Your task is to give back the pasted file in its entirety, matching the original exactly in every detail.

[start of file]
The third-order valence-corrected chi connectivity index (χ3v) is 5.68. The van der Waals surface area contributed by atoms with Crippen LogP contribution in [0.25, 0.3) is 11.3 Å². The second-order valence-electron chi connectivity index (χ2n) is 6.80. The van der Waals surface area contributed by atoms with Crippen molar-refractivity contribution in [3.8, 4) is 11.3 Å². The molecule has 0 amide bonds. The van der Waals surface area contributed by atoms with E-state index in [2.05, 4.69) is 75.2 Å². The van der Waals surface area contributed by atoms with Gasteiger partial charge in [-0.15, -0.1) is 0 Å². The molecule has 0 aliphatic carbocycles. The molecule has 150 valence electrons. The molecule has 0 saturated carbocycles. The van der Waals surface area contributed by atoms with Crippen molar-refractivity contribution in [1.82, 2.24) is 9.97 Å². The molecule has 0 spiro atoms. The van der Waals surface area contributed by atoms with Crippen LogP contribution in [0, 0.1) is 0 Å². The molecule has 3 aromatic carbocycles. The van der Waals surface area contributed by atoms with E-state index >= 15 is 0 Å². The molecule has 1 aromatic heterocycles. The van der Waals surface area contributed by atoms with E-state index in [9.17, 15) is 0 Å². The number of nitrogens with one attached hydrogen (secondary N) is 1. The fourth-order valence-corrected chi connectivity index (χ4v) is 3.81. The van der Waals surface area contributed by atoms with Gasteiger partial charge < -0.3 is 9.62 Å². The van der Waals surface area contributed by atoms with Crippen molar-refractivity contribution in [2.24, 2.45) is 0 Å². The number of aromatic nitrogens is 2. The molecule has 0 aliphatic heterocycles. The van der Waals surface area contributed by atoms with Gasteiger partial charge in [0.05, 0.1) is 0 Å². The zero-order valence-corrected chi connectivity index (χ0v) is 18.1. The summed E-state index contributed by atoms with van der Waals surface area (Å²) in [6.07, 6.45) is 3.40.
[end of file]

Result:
The third-order valence-corrected chi connectivity index (χ3v) is 5.68. The van der Waals surface area contributed by atoms with Crippen LogP contribution in [0.25, 0.3) is 11.3 Å². The second-order valence-electron chi connectivity index (χ2n) is 6.80. The van der Waals surface area contributed by atoms with Crippen molar-refractivity contribution in [3.8, 4) is 11.3 Å². The molecule has 0 amide bonds. The van der Waals surface area contributed by atoms with E-state index in [2.05, 4.69) is 75.2 Å². The van der Waals surface area contributed by atoms with Gasteiger partial charge in [-0.15, -0.1) is 0 Å². The molecule has 0 aliphatic carbocycles. The molecule has 150 valence electrons. The molecule has 0 saturated carbocycles. The van der Waals surface area contributed by atoms with Crippen molar-refractivity contribution in [1.82, 2.24) is 9.97 Å². The molecule has 0 spiro atoms. The van der Waals surface area contributed by atoms with Crippen LogP contribution in [0, 0.1) is 0 Å². The molecule has 3 aromatic carbocycles. The van der Waals surface area contributed by atoms with E-state index >= 15 is 0 Å². The molecule has 1 aromatic heterocycles. The van der Waals surface area contributed by atoms with E-state index in [9.17, 15) is 0 Å². The number of nitrogens with one attached hydrogen (secondary N) is 1. The fourth-order valence-corrected chi connectivity index (χ4v) is 3.81. The van der Waals surface area contributed by atoms with Gasteiger partial charge < -0.3 is 9.62 Å². The van der Waals surface area contributed by atoms with Crippen molar-refractivity contribution in [2.24, 2.45) is 0 Å². The number of aromatic nitrogens is 2. The molecule has 0 aliphatic heterocycles. The van der Waals surface area contributed by atoms with Gasteiger partial charge in [0.05, 0.1) is 0 Å². The zero-order valence-corrected chi connectivity index (χ0v) is 18.1. The summed E-state index contributed by atoms with van der Waals surface area (Å²) in [6.07, 6.45) is 3.40.